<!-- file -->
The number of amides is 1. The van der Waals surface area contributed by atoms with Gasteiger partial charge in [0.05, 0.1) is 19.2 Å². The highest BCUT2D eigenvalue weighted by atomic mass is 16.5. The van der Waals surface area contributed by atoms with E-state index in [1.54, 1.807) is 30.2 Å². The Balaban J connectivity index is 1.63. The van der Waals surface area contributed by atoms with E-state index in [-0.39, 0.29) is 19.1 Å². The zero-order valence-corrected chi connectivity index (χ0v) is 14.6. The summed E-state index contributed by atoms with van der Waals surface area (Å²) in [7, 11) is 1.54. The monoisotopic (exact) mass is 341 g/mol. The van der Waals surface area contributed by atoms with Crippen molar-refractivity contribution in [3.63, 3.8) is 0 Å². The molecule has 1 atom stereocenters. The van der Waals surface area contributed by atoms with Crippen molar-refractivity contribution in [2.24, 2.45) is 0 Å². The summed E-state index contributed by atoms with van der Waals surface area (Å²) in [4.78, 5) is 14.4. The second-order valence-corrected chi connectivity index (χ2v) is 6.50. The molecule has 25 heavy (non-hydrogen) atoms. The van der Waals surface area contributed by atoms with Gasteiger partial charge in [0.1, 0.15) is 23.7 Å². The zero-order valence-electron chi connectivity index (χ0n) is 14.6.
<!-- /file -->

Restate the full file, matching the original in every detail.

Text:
The number of amides is 1. The van der Waals surface area contributed by atoms with Gasteiger partial charge in [0.05, 0.1) is 19.2 Å². The highest BCUT2D eigenvalue weighted by atomic mass is 16.5. The van der Waals surface area contributed by atoms with E-state index in [1.54, 1.807) is 30.2 Å². The Balaban J connectivity index is 1.63. The van der Waals surface area contributed by atoms with E-state index in [-0.39, 0.29) is 19.1 Å². The zero-order valence-corrected chi connectivity index (χ0v) is 14.6. The summed E-state index contributed by atoms with van der Waals surface area (Å²) in [7, 11) is 1.54. The monoisotopic (exact) mass is 341 g/mol. The van der Waals surface area contributed by atoms with Crippen molar-refractivity contribution in [3.63, 3.8) is 0 Å². The molecule has 1 atom stereocenters. The van der Waals surface area contributed by atoms with Crippen molar-refractivity contribution in [2.24, 2.45) is 0 Å². The summed E-state index contributed by atoms with van der Waals surface area (Å²) in [4.78, 5) is 14.4. The second-order valence-corrected chi connectivity index (χ2v) is 6.50. The molecule has 25 heavy (non-hydrogen) atoms. The van der Waals surface area contributed by atoms with Gasteiger partial charge in [0.1, 0.15) is 23.7 Å². The zero-order valence-electron chi connectivity index (χ0n) is 14.6.